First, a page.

OBJECTIVE OF THE PUBLIC HEALTH (AMENDMENT) BILL 2021
On Thursday Aug. 5, 2021, Parliament will debate, and be asked to approve/pass, the Public Health (Amendment) Bill 2021. Given the extent of the misrepresentations, and misinformation by some persons about this Bill, it is necessary and desirable to put the record straight. Emphatically, the Bill does not make mandatory or compulsory the vaccination or testing of persons in respect of COVID-19. The Bill, too, does not involve any legal penalty or punishment on anyone who fails and/or refuses to take the vaccine or test for COVID-19.
It is the intention of the Government, however, to make rules under the Public Health Act to require certain categories of employees in the public sector (central government and state enterprises) to take the vaccine in order to work in certain specified “frontline” jobs. The choice of working or not working in a particular job which requires vaccination in the interest of public health will be that of the employee. Individual rights are always required in the appropriate circumstances to be balanced by public interest considerations, in this case the requisites of public health. The relevant rules under the Public Health Act will be made and published in due course in the Official Gazette.
For public servants the usual and relevant Public Service Regulations will be applicable in all material circumstances.
The explanation below is a summary of the legal rationale and objective of the amendments to Section 43B (2) (a) of the Bill, as provided by the Attorney General’s Chambers.
The Public Health (Amendment) Bill 2021 will amend Sections 2, 27B and 43B (2) (a) of the Public Health Act, Chapter 300.
Rationale for amendment to Section 43B (2) (a)
Section 43B of the Public Health Act was inserted by the Public Health (Amendment) Act 2020, No. 6 of 2020. Section 43B empowers the Minister to declare a public health emergency on the advice of the Chief Medical Officer. Where a public health emergency is declared, the Minster can, on the advice of the Chief Medical Officer, implement special measures to mitigate or remedy the emergency. One of those measures include establishing a voluntary immunization program for Saint Vincent and the Grenadines or any part of Saint Vincent and the Grenadines.
Clause 4 of the Bill would amend Section 43B (2) (a) of the Act by removing the word “voluntary” that appears before “immunization”.
The Public Health Act, which was enacted on the 22nd of April 1977, already contemplates that the Minister can impose mandatory vaccination in Saint Vincent and the Grenadines to prevent, control or suppress a communicable disease. This power to impose mandatory vaccination is prescribed by Section 37 (d) of the Public Health Act which reads as follows –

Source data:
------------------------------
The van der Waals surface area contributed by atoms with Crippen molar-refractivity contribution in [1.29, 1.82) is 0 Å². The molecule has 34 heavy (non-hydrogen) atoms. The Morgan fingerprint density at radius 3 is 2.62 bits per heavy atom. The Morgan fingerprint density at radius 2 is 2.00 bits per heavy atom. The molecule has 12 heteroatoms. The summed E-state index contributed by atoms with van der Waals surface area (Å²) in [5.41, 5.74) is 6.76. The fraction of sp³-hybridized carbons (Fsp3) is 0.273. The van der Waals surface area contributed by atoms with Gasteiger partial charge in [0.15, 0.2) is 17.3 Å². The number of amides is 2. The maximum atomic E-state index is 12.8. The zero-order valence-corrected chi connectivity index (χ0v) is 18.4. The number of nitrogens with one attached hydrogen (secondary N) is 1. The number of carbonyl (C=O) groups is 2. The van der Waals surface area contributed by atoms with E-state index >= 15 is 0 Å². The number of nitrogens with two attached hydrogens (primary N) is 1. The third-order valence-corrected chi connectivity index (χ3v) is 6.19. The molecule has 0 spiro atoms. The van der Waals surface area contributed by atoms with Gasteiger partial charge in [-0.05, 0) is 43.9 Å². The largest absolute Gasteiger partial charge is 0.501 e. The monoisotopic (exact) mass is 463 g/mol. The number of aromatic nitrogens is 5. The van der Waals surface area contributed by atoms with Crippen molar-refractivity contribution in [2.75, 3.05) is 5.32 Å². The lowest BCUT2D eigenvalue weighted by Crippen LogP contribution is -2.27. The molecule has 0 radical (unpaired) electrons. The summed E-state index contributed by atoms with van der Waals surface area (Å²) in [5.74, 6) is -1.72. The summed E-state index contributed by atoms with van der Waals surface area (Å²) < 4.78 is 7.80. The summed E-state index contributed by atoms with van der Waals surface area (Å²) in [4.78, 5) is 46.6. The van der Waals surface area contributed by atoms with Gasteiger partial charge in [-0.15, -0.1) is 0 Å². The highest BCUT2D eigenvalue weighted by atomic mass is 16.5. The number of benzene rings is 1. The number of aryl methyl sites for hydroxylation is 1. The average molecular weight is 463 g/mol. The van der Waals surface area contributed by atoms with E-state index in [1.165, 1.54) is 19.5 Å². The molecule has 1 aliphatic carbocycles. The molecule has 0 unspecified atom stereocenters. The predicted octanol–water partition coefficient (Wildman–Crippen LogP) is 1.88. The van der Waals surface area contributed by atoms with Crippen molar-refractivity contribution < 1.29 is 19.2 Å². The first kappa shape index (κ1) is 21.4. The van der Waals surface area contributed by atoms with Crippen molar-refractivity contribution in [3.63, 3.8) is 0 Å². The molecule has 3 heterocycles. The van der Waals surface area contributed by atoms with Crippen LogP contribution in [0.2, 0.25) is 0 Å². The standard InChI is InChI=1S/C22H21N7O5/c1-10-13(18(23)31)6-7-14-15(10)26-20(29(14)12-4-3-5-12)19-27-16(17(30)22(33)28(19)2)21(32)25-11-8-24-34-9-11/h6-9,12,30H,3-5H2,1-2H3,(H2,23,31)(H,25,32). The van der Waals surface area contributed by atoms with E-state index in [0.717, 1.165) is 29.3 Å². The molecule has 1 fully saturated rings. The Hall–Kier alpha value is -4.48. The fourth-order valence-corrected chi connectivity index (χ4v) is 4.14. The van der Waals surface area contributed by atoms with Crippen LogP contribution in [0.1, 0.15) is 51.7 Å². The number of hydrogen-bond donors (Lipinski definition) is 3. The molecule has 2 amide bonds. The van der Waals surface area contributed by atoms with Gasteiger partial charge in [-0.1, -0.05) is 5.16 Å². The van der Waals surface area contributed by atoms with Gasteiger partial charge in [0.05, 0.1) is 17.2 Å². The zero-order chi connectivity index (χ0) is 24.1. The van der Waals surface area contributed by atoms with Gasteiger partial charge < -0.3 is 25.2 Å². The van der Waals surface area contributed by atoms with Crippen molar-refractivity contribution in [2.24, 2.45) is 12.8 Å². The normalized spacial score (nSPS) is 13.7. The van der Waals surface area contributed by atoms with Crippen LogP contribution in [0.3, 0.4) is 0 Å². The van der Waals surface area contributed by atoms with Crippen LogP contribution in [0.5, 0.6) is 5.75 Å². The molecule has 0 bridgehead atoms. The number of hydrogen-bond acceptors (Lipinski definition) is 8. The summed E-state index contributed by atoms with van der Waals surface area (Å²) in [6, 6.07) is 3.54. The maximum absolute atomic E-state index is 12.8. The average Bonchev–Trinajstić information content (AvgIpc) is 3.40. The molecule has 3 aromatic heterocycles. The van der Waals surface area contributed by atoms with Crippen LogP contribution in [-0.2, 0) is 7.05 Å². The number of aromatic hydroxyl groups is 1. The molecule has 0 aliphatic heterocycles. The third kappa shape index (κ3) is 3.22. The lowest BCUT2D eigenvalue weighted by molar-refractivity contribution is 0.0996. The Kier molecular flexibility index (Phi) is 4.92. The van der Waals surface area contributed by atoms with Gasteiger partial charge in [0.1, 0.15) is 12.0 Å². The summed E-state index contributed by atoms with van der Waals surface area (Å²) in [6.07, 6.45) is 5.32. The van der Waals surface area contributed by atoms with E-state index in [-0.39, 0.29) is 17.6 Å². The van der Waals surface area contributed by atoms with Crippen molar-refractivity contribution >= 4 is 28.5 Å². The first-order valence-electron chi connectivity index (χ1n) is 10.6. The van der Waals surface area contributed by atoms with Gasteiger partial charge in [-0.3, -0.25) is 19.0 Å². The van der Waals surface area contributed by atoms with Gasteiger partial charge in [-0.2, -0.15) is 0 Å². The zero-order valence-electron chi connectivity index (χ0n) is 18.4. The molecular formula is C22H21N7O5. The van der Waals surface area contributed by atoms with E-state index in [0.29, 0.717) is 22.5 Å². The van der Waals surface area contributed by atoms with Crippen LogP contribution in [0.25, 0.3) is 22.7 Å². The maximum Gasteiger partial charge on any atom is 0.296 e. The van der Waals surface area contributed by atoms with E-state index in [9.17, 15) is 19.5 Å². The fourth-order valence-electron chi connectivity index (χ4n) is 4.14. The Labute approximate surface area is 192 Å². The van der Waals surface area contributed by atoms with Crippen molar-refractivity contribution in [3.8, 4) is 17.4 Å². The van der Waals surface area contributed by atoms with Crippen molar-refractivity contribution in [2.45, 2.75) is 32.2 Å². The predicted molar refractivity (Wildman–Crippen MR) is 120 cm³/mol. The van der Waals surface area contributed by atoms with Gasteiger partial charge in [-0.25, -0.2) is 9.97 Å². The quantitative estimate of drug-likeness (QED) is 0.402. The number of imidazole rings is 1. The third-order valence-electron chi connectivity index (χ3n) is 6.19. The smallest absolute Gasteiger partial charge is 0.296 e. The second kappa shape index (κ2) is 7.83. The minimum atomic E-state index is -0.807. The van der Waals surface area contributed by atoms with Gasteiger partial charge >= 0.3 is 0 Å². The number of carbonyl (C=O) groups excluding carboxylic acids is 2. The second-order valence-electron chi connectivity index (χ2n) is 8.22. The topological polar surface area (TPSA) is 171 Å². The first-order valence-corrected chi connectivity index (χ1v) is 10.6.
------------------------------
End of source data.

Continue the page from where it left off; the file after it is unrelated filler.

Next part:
- Whenever any part of Saint Vincent appears to be threatened by any formidable epidemic, endemic or communicable disease, the Minister may make rules for all or any of the following purposes, namely –
(d) preventing any person from leaving any infected area without undergoing all or any of the following, namely, medical examination, disinfection, inoculation, vaccination or revaccination, and passing a specified period in a place of observation;
After considerable thought, it is believed that it is necessary to make Section 43B (2) (a) of the Act consistent with Section 37 of the Act by deleting the word “voluntary” that appears before “immunization”. This is to, among other things, circumvent any potential argument that Section 43B (2) (a) as currently written restricts the operation or implementation of Section 37 (d) or any other provision of the Act.
The common law imposes on the Government a duty to take reasonable care to protect the health and safety of its employees and others. As part of this duty, the Government has to ensure that any place in which an employee works is safe. This is particularly relevant in the current circumstances of a pandemic and for the duration of the declared public health emergency.
In order to honour this duty, the Government will by rules to be made under the Public Health Act, impose a requirement for vaccination (with at least the first dose in the case of a vaccine that requires two doses) on those public sector employees who have been employed to work in workplaces the Government considers to be high-risk environment. These frontline employees would be exempt from the requirement for vaccination on two grounds. First, on the ground that vaccination is not advisable on medical grounds and secondly if the employee objects in good faith that the vaccination is contrary to his religious beliefs and the employer is able to make alternative arrangements to accommodate the employee.
Dated the 30th day of July 2021.
Dr. The Hon. Ralph E. Gonsalves
Prime Minister and Minister of Legal Affairs